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Popcorn & Prejudice: A Movie Blog

Seattle Times writer Moira Macdonald muses on moviegoing. Email Moira: mmacdonald@seattletimes.com.

February 12, 2013 at 2:34 PM

Oscar countdown: ‘Amour’

It’s time to begin this blog’s annual alphabetical march through the Best Picture nominees, starting with “Amour” and ending on the Friday before the Oscars with “Zero Dark Thirty.” (By the way, did you know that the Academy has a fun database that lets you look up all your favorite acceptance speeches — many with video footage? Go kill some time with it.) “Amour,” Austria’s official entry into the foreign-language film category (though the film is in French, writer/director Michael Haneke is Austrian), is one of the year’s saddest yet most moving cinematic experiences. The story of an elderly couple facing the end of their long and happy life together, it’s a tour de force of acting and of quiet, desperate silences. Emmanuelle Riva, who’s been making movies since the 1950s (as a young woman, she starred in Alain Resnais’s “Hiroshima, Mon Amour”), uncannily conveys a character paralyzed by a stroke, yet still utterly present; Jean-Louis Trintagnant is equally moving as a husband who must watch his great love fade away. Beautiful movie, and one that may be especially poignant for the Academy’s many older voters.

Total U.S. box office
: $3 million, lowest of the nine Best Picture nominees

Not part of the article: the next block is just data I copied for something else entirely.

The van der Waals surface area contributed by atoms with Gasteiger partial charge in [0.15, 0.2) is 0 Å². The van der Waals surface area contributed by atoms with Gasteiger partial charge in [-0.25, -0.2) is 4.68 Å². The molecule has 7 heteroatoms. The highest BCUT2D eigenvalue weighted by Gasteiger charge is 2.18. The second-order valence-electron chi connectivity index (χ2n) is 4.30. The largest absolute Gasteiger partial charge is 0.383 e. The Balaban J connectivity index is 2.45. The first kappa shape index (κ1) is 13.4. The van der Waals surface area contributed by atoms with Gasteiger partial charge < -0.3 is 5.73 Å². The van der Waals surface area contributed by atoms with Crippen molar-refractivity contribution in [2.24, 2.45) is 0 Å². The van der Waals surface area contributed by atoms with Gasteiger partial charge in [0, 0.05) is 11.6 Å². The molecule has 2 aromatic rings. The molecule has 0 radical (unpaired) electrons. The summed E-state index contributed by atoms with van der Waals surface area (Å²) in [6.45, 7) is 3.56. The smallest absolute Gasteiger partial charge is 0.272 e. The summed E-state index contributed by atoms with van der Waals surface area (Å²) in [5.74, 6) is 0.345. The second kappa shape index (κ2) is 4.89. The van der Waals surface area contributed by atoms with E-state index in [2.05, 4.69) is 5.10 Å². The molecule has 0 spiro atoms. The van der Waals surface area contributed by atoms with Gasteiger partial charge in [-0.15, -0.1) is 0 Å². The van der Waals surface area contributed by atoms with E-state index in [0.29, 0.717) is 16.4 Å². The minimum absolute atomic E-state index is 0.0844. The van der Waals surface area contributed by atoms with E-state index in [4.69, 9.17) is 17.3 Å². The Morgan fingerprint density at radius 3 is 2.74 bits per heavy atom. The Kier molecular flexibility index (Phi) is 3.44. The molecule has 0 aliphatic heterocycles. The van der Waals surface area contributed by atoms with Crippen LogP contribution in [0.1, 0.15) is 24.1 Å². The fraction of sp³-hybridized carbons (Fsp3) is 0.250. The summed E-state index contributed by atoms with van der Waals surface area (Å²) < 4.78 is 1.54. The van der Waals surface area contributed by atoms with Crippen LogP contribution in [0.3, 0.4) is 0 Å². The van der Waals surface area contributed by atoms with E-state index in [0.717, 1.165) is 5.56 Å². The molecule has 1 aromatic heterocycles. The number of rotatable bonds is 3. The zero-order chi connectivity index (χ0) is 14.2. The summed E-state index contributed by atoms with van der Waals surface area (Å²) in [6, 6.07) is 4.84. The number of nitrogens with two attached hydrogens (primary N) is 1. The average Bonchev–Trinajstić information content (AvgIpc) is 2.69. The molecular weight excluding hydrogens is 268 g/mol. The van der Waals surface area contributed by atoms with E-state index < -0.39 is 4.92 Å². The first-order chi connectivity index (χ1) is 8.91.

Total Oscar nominations: Five, for best picture, actress (Riva), director (Haneke), original screenplay (Haneke), and foreign-language film
Best chance for a win: That “Amour” will win the foreign-language film category seems a foregone conclusion; the other categories are long shots. I wouldn’t rule out a screenplay win, though.
Odds of this movie creating some fabulous Oscar-night weirdness: If Riva should receive a well-deserved Oscar, she’d be the oldest acting Oscar winner in history (she’ll celebrate her 86th birthday on Oscar night; the previous record-holder, Christopher Plummer for “Beginners” last year, was 82). And what if — as happened in 1968 with Katharine Hepburn and Barbra Streisand — there was a tie in this category, between Riva and the youngest-ever Best Actress nominee, nine-year-old Quvenzhane Wallis? The mind boggles, as would the photo ops.
Fun fact: In Oscar’s long history, “Amour” is one of only nine foreign-language films to be nominated for Best Picture. The others: “Grand Illusion” (1938), “Z” (1969), “The Emigrants” (1972), “Cries and Whispers” (1973), “The Postman” (1995), “Life Is Beautiful” (1998), “Crouching Tiger, Hidden Dragon” (2000), “Letters from Iwo Jima” (2006).
amour.jpg
Emmanuelle Riva in “Amour” (photo by Darius Khondji, (c) Films du Losange, courtesy of Sony Pictures Classics)

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